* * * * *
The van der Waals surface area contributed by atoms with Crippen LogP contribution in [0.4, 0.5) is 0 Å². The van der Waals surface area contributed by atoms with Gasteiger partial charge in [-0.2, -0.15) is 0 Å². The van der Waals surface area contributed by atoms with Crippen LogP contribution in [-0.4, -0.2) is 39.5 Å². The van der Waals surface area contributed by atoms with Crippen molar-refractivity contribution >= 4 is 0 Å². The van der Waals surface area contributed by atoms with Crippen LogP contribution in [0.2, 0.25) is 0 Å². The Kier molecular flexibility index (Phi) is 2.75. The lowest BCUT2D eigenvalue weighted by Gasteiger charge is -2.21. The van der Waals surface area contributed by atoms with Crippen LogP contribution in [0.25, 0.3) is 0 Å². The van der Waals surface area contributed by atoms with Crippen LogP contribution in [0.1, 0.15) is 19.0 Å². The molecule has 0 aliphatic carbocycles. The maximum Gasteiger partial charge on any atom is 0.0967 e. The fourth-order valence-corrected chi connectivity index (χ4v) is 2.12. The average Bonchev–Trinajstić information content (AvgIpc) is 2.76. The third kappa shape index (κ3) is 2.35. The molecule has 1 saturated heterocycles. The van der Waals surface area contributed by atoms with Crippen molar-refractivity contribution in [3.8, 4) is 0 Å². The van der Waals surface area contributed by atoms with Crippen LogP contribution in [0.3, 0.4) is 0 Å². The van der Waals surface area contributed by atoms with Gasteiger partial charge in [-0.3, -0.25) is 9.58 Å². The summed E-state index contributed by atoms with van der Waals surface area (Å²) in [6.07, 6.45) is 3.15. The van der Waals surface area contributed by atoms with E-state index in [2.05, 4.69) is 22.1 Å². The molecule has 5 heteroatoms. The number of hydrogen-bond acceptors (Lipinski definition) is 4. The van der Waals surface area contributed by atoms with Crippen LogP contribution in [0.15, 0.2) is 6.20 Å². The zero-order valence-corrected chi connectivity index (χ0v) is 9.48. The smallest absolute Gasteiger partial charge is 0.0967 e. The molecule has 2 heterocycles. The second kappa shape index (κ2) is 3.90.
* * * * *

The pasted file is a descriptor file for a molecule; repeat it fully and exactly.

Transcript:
The van der Waals surface area contributed by atoms with Crippen LogP contribution in [0.4, 0.5) is 0 Å². The van der Waals surface area contributed by atoms with Gasteiger partial charge in [-0.2, -0.15) is 0 Å². The van der Waals surface area contributed by atoms with Crippen LogP contribution in [-0.4, -0.2) is 39.5 Å². The van der Waals surface area contributed by atoms with Crippen molar-refractivity contribution >= 4 is 0 Å². The van der Waals surface area contributed by atoms with Crippen LogP contribution in [0.2, 0.25) is 0 Å². The Kier molecular flexibility index (Phi) is 2.75. The lowest BCUT2D eigenvalue weighted by Gasteiger charge is -2.21. The van der Waals surface area contributed by atoms with Crippen LogP contribution in [0.25, 0.3) is 0 Å². The van der Waals surface area contributed by atoms with Crippen LogP contribution in [0.1, 0.15) is 19.0 Å². The molecule has 0 aliphatic carbocycles. The maximum Gasteiger partial charge on any atom is 0.0967 e. The fourth-order valence-corrected chi connectivity index (χ4v) is 2.12. The average Bonchev–Trinajstić information content (AvgIpc) is 2.76. The third kappa shape index (κ3) is 2.35. The molecule has 1 saturated heterocycles. The van der Waals surface area contributed by atoms with Crippen molar-refractivity contribution in [3.8, 4) is 0 Å². The van der Waals surface area contributed by atoms with Crippen LogP contribution in [0.3, 0.4) is 0 Å². The van der Waals surface area contributed by atoms with Gasteiger partial charge in [-0.3, -0.25) is 9.58 Å². The summed E-state index contributed by atoms with van der Waals surface area (Å²) in [6.07, 6.45) is 3.15. The van der Waals surface area contributed by atoms with E-state index in [2.05, 4.69) is 22.1 Å². The molecule has 5 heteroatoms. The number of hydrogen-bond acceptors (Lipinski definition) is 4. The van der Waals surface area contributed by atoms with Crippen LogP contribution in [0.15, 0.2) is 6.20 Å². The zero-order valence-corrected chi connectivity index (χ0v) is 9.48. The smallest absolute Gasteiger partial charge is 0.0967 e. The molecule has 2 heterocycles. The second kappa shape index (κ2) is 3.90.